WRIR 97-4024


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Yobbi. Dann K, 1997, Simulation of Subsurface Storage and Recovery of Effluent Using Multiple Wells, St. Petersburg, Florida: U.S. Geological Survey Water-Resources Investigations Report 97-4024, 30 p.

ABSTRACT:

The potential for subsurface storage and recovery, otherwise called aquifer storage and recovery, of effluent in the uppermost producing zone of the Upper Floridan aquifer in St. Petersburg, Florida, was studied by the U.S. Geological Survey, in cooperation with the city of St. Petersburg and the Southwest Florida Water Management District. The success of subsurface storage and recovery depends on the recovery efficiency, or the quantity of water, relative to the quantity injected, that can be recovered before the water that is withdrawn fails to meet salinity limits. The viability of this practice will depend upon the ability of the injected zone to receive, store, and discharge the injected fluid.

A three-dimensional numerical model of ground-water flow and solute transport, incorporating available data on aquifer properties and water quality, was developed to evaluate the effects of changing various operational factors on recovery efficiency. The reference case for testing was a base model considered representative of the aquifer system underlying the Southwest St. Petersburg Water Treatment Facility. The base simulation used as a standard for comparison consisted of a single cycle of 90 days of simultaneous injection of effluent in three wells at a rate of 4.0 million gallons per day and then equal rate withdrawal of 4.0 million gallons per day until the pumped water in each well reached a dissolved-solids concentration of 1,500 milligrams per liter. A recovery efficiency of 14.8 percent was estimated for the base simulation. Ten successive injection and recovery cycles increased recovery efficiency to about 56 percent. Based on model simulations for hypothetical conditions, recovery efficiency (1) increased with successive injection and recovery cycles; (2) increased when the volume of injectant increased; (3) decreased when storage time increased; (4) did not change significantly when the injection rate or recovery rate increased, or when the ratio of recovery rate to injection rate increased, and (5) was not significantly affected by any particular geometric arrangement of wells or by the number of wells when the volume of water injected remained constant. Recovery efficiency from multiple wells was nearly the same as from a single well. Recovery efficiency ranged from about 7 to 56 percent, in several tests.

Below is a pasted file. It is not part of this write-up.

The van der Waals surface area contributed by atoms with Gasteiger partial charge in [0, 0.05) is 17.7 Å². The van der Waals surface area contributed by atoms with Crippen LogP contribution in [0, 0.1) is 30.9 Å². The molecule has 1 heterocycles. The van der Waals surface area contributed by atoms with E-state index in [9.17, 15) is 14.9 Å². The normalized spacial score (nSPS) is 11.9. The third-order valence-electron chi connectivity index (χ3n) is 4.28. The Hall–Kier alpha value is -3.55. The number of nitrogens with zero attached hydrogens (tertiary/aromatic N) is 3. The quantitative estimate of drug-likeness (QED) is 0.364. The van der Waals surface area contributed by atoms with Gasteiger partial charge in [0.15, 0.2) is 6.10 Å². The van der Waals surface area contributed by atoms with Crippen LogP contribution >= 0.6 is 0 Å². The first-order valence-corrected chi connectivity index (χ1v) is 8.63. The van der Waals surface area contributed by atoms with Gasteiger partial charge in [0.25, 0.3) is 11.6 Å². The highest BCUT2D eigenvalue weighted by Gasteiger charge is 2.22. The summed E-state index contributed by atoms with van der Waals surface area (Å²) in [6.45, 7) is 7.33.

Sensitivity of recovery efficiency to variations in selected parameters such as dissolved-solids concentration of the injection zone, permeability, vertical anisotropy, longitudinal and transverse dispersivities, and effective porosity was tested. Changes in the dissolved-solids concentration of the injection zone produced the greatest change in recovery efficiency. Uniform changes in dispersivity values produced the second greatest change in recovery efficiency. Generally, recovery efficiency increased when the above parameter values were decreased and recovery efficiency decreased when these parameter values were increased.

Density difference between native and injected waters was the most important factor affecting recovery efficiency in this study. For the base simulation, sensitivity tests indicated that recovery efficiency increased from about 15 to 78 percent when the dissolved-solids concentration of the native water decreased from about 7,800 to 500 milligrams per liter.